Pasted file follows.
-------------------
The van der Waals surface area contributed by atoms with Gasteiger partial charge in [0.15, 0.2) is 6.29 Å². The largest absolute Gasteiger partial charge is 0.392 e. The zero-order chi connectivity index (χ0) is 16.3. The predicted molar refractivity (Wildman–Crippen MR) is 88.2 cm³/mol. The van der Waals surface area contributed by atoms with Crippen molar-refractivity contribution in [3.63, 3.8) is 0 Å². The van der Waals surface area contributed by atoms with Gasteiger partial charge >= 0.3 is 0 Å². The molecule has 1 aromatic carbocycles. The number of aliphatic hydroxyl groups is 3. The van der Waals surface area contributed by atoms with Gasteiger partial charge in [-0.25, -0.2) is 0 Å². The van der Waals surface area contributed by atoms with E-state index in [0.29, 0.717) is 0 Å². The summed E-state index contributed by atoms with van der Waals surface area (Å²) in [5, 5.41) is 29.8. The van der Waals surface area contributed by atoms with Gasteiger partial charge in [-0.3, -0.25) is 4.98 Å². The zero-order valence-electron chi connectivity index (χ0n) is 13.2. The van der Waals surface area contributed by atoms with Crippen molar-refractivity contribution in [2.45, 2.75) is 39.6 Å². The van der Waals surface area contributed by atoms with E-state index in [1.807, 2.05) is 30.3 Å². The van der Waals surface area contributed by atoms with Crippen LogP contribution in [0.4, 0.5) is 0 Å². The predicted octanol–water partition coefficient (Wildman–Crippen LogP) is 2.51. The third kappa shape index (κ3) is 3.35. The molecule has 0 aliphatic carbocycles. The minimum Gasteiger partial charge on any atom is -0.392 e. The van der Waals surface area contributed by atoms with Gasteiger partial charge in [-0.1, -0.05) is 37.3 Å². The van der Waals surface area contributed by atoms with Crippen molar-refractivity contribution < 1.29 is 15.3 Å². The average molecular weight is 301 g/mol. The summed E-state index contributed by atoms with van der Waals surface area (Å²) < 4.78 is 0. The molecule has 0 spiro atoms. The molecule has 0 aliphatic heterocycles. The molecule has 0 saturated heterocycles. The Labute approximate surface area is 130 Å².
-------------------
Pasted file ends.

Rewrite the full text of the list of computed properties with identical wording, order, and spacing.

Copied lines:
The van der Waals surface area contributed by atoms with Gasteiger partial charge in [0.15, 0.2) is 6.29 Å². The largest absolute Gasteiger partial charge is 0.392 e. The zero-order chi connectivity index (χ0) is 16.3. The predicted molar refractivity (Wildman–Crippen MR) is 88.2 cm³/mol. The van der Waals surface area contributed by atoms with Crippen molar-refractivity contribution in [3.63, 3.8) is 0 Å². The van der Waals surface area contributed by atoms with Gasteiger partial charge >= 0.3 is 0 Å². The molecule has 1 aromatic carbocycles. The number of aliphatic hydroxyl groups is 3. The van der Waals surface area contributed by atoms with Gasteiger partial charge in [-0.25, -0.2) is 0 Å². The van der Waals surface area contributed by atoms with E-state index in [0.29, 0.717) is 0 Å². The summed E-state index contributed by atoms with van der Waals surface area (Å²) in [5, 5.41) is 29.8. The van der Waals surface area contributed by atoms with Gasteiger partial charge in [-0.3, -0.25) is 4.98 Å². The zero-order valence-electron chi connectivity index (χ0n) is 13.2. The van der Waals surface area contributed by atoms with Crippen molar-refractivity contribution in [2.45, 2.75) is 39.6 Å². The van der Waals surface area contributed by atoms with E-state index in [1.807, 2.05) is 30.3 Å². The van der Waals surface area contributed by atoms with Crippen LogP contribution in [0.4, 0.5) is 0 Å². The predicted octanol–water partition coefficient (Wildman–Crippen LogP) is 2.51. The third kappa shape index (κ3) is 3.35. The molecule has 0 aliphatic carbocycles. The minimum Gasteiger partial charge on any atom is -0.392 e. The van der Waals surface area contributed by atoms with Gasteiger partial charge in [-0.1, -0.05) is 37.3 Å². The van der Waals surface area contributed by atoms with Crippen molar-refractivity contribution < 1.29 is 15.3 Å². The average molecular weight is 301 g/mol. The summed E-state index contributed by atoms with van der Waals surface area (Å²) < 4.78 is 0. The molecule has 0 spiro atoms. The molecule has 0 aliphatic heterocycles. The molecule has 0 saturated heterocycles. The Labute approximate surface area is 130 Å².